They divided writing chores equally, and each transmitted finished chapters across telephone lines for the other’s scrutiny and blessing. The editing process expanded to a family affair when Pamela Bowen and Susie Peyton, journalism grads, impeccable grammarians and working media professionals, red-penciled the manuscript.
“When we submitted the book to Bantam, it was turned over to a copy editor whose husband had a computer,” explains Bowen. “She signed up for CompuServe and went through the manuscript step by step and marked anything that looked slightly different from what we described in our text. When we finished, I felt we had not gone through editing but through quality control.”
The authors surmise that How to Get the Most Out of CompuServe has been purchased by subscribers to the information service and by curious would-be subscribers. Novice microcomputer owners who admit they once logged on to CompuServe, stumbled around for a spell and decided they couldn’t navigate the system (at least not while the meter was running) have welcomed the book as a roadmap to elusive destinations.
Feedback has been plentiful since Bowen and Peyton invited readers to keep in touch via the system. “We’re only an electronic mail message away,” they wrote at the end of the final chapter. “We’ve received so much electronic mail,” says Bowen. “We’ve heard from a lot of people who say, ‘I signed up for CompuServe a year ago and got so confused; but when your book came out I gave it a second chance, and I'm really glad I did.’ ”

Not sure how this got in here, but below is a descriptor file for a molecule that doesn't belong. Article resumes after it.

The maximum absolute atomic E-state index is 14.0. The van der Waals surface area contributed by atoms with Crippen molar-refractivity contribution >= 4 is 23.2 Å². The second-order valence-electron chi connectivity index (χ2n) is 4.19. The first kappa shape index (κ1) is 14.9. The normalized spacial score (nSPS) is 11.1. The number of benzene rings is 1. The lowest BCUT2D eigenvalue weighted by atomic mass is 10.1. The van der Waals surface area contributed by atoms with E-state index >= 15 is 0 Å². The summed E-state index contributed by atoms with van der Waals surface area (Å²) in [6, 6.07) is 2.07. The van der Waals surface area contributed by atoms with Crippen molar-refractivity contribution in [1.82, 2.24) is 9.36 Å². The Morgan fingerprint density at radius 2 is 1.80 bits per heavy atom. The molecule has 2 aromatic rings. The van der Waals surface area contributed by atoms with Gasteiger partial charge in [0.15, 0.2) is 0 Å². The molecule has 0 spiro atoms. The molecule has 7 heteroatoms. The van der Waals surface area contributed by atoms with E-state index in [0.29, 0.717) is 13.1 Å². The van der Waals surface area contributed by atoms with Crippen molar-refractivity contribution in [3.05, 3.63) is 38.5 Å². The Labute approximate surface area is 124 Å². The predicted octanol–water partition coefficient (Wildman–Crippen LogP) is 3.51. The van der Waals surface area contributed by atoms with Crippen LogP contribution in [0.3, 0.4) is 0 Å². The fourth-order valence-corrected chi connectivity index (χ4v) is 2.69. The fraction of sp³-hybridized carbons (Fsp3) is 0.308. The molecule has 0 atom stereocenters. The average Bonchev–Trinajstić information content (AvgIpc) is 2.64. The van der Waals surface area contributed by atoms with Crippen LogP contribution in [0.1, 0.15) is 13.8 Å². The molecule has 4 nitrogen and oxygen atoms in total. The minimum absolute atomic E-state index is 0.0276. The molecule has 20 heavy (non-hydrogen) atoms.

Peyton marvels at the speed at which new subscribers master the service with the help of the book’s pointers: “We’ve gotten notes from people who are sending electronic mail and dropping in on the CB Simulator their first hour online.”
They hope the book’s success is an indicator of reader interest in computing in general and networking in particular. Bowen and writer/attorney Stewart Schneider have a new book, Smart Telecommunications, scheduled for release this spring, and the verdict is still out on yet another Bowen-Peyton joint proposal at Bantam.
“Smart Telecommunications is more of a general book about information services,” explains Bowen. “It required that I get out and explore a bit. But CompuServe is my home; it’s where I feel most comfortable. Compared to some services, it’s sort of like checking into neighborhoods or going down to the corner bar. There are always people around. Other services are more like checking into a library.”
Part of their fascination with the system is its ever-expanding size. Within a few weeks of the CompuServe book’s publication, Bowen and Peyton noted subtle changes in the service. Rather than mourn the discrepancies between service and book, they applauded the new features and chalked them up to progress.
“For me, finding a new area of CompuServe is kind of like discovering it all over again,” says Peyton. “Suddenly, information that may have been accessible to a privileged few in the past is now available to the public. When the average man on the street can get information as quickly as people in high places … well, it just makes my old populist heart as happy as pie.”
Holly G. Miller is a free-lance writer from Anderson, Ind. and a contributing editor to the Saturday Evening Post.
Note: You can order a copy of Bowen and Peyton’s book on CompuServe. Enter GO CIS-54 at any prompt and choose “User Guides and Manuals” from the menu.